Spotlight on the residency – Natural History Museum and Science Museum WIR 2013-14

Photo shows John, wearing a black Wikipedia t-shirt, in front of a cross section of a giant sequoia, one of the largest trees in the world
John Cummings at the Natural History Museum

This post was written by Daria Cybulska, Programme Manager

Recently released annual review of Wikimedia UK made me look back at 2013. One of the important projects we supported that year was the Natural History Museum and Science Museum Wikimedian in Residence, a project delivered by John Cummings. The work continued long after the official end of the residency in January 2014, and luckily shortly before full preparations for Wikimania 2014 kicked in, John was able to finalise the case study report from his project.

Why did the residency take place? What happened during the project? What are we thinking of doing now?

Open doors

Over the course of the project many doors were knocked at, and from that wide range of ideas we got some very encouraging wins. Below are some highlights extracted from the case study report.

  • Partnerships with other organisations. John focused on working with external organisations on open knowledge initiatives, many of which lead to further cooperation with Wikimedia UK. Content improvement. Some examples:
  • A trial release of Natural History Museum archive content which was then added to Wikimedia Commons and Wikisource.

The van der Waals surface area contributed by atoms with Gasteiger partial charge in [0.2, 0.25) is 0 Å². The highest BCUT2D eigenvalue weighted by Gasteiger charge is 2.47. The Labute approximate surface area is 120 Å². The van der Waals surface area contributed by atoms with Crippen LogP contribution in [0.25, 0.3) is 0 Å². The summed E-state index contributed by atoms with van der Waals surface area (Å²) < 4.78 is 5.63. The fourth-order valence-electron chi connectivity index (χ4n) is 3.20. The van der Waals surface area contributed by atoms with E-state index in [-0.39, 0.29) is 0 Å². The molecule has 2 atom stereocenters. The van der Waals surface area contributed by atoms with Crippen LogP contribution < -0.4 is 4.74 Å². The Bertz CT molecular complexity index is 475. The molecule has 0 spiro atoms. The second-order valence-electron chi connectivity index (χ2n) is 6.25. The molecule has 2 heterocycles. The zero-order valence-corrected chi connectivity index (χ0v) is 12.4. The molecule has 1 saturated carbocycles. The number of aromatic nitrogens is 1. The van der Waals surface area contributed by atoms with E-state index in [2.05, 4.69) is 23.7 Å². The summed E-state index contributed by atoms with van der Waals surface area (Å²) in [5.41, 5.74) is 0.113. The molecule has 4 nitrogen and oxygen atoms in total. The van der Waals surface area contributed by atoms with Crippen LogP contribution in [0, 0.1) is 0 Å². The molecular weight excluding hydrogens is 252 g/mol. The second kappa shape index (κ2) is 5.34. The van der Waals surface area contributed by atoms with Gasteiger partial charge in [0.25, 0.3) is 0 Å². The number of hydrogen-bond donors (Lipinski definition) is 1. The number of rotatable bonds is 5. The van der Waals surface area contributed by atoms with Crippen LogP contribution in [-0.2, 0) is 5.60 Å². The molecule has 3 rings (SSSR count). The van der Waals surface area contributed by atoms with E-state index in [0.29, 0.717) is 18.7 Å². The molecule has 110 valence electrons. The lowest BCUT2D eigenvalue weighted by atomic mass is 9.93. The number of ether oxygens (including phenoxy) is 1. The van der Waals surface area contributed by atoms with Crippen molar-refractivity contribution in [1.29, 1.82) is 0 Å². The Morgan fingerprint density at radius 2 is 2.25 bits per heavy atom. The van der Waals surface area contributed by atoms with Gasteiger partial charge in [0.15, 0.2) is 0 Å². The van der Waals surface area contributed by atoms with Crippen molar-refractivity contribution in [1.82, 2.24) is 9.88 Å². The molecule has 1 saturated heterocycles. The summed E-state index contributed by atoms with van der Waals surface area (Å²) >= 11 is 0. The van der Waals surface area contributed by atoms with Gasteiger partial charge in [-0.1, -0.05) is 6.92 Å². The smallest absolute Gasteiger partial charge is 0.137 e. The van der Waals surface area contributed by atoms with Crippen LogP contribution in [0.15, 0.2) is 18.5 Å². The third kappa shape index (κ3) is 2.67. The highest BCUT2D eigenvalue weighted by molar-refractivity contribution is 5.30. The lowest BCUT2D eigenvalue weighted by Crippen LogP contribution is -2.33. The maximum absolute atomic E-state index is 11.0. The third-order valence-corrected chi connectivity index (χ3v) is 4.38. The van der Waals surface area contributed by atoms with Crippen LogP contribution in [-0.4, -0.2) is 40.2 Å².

• The Science Museum has started to open its collection with 50 images of significant objects which around 20,000 people are viewing on Wikipedia each day.
  • 400 photos from the National Media Museum (part of the Science Museum Group) were released to Wikimedia Commons (see here).
  • Three videos from Science Museum’s Pain Exhibition were released under an open license (e.g. No Pain).
  • Advocacy work on changing the attitudes and licensing of content towards openness cannot be understated. Much of the project’s time was spent on producing documentation, pilot evidence, and delivering talks advocating open knowledge.

Key reflections

Long duration of the project allowed for many thoughts on future improvements – dig into the later parts of the report (p. 25 onwards) for the whole picture. Some of the highlights are:

  • Connecting with external organisations has been incredibly powerful throughout the residency. John has worked with a lot of partners thanks to being linked to NHM and SM, and also connected with umbrella organisations such as Collections Trust and DCMS.
  • John has been a successful advocate of open knowledge throughout the sector, not just focusing on his host institutions – it was one of his key tasks, even though it wasn’t planned as such to start with.
  • Skills and knowledge transfer between residents was assessed as patchy and often reliant on residents using their free time to volunteer at each other’s events.
  • It is often difficult to assess how long a project will take to produce positive outcomes.
  • A valuable insight from the project was that many institutions don’t measure web traffic related to their organisation on other websites. This makes it more difficult to convince them to release content (e.g. they wouldn’t count views on Wikimedia Commons images in their stats). John had ideas of how this could be changed, and we will continue working on it.
  • Infrastructure development. Looking into the future, John identified many technical developments that would help with the residents’ work.

Any comments and ideas can be directed to John ( or to our GLAM programme (